The “ABC” islands of the Caribbean, Aruba, Bonaire, and Curaçao are Dutch-speaking isles that are part of the Netherlands’ overseas possessions. Located on the southern regions of the Caribbean, they are popular not only for their beautiful beaches and reefs but also because they are located outside “Hurricane Alley”, minimizing the risk of damage to property and people. While they each have their own benefits and drawbacks, all three isles have high standards of living and easy-to-access residency permits. Aruba is the largest island with the most services and amenities; Bonaire is small and quiet; while Curaçao is the most cosmopolitan and has the most favorable tax incentives. Retirees hoping to live in Aruba must be 55 years of age, have either a pension or an annual investment income of $50,000. Their residency permits must be renewed each year. Bonaire’s threshold is lower, requiring proof of just $1680 per month in income. Retirees interested in Curaçao must purchase a property worth about $250,000, at which point they will have the same rights as native citizens.
A small island off the northern coast of Honduras, Roatan has long been a tourism haven in a country plagued by crime and corruption. While it’s not recommended retiring on mainland Honduras, this island has escaped the country’s major problems, and is an attractive destination for visitors. Roatan has one of the least expensive costs of living, as well as one of the cheapest thresholds for retirement. A pensioner’s visa requires proof of just $1500 in monthly income, with no obligation to purchase property. If you do choose to purchase property, however, the cost of housing is quite low; a two-bedroom beach house on Roatan may cost as little as $200,000. While Spanish is the national language, just about everyone you’ll encounter on the island has learned how lucrative it is to speak English.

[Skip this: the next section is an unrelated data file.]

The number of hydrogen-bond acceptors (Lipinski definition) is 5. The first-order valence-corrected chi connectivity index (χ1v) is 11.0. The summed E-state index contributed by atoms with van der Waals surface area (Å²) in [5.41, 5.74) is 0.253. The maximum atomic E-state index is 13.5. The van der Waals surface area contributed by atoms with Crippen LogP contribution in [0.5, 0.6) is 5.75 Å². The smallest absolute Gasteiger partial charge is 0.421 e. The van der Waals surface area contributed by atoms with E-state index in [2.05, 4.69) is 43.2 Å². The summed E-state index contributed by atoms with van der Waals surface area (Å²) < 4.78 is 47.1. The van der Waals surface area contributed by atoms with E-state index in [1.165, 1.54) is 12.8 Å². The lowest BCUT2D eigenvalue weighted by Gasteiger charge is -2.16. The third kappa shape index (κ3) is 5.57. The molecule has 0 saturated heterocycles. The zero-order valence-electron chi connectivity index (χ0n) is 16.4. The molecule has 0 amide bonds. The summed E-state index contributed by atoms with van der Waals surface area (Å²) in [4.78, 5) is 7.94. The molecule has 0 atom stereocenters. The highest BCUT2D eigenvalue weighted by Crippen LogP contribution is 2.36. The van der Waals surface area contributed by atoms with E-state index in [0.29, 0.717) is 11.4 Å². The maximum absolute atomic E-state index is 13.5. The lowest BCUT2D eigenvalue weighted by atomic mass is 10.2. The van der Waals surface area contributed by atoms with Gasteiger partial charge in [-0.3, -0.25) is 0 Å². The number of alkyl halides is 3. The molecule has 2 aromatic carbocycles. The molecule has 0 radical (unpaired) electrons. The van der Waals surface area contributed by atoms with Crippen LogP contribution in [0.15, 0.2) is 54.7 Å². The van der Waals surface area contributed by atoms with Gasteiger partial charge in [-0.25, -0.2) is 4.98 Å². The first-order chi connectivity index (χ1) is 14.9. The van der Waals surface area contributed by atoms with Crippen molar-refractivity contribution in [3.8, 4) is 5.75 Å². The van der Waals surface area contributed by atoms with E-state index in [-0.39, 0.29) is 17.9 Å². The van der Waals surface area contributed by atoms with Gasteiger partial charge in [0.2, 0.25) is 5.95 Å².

St Kitts & Nevis
Two of the smallest islands in the Caribbean are nevertheless two of the most inviting. With an area of just 100 square miles and a population of 50,000, the country of St. Kitts and Nevis is the tiniest in the western hemisphere, yet has long depended on visitors for almost all of its economy. English is the national language and the native Creole language is not hard for an English speaker to understand. St. Kitts and Nevis has some of the best tax structures of any Caribbean island, with no taxes on income, investments, or inheritance from outside the country. This country was also the first in the world to create a “golden passport” where a one-time purchase is enough to secure citizenship; the cost of this passport is either a $150,000 to the national growth fund or an investment of $400,000 in property or business.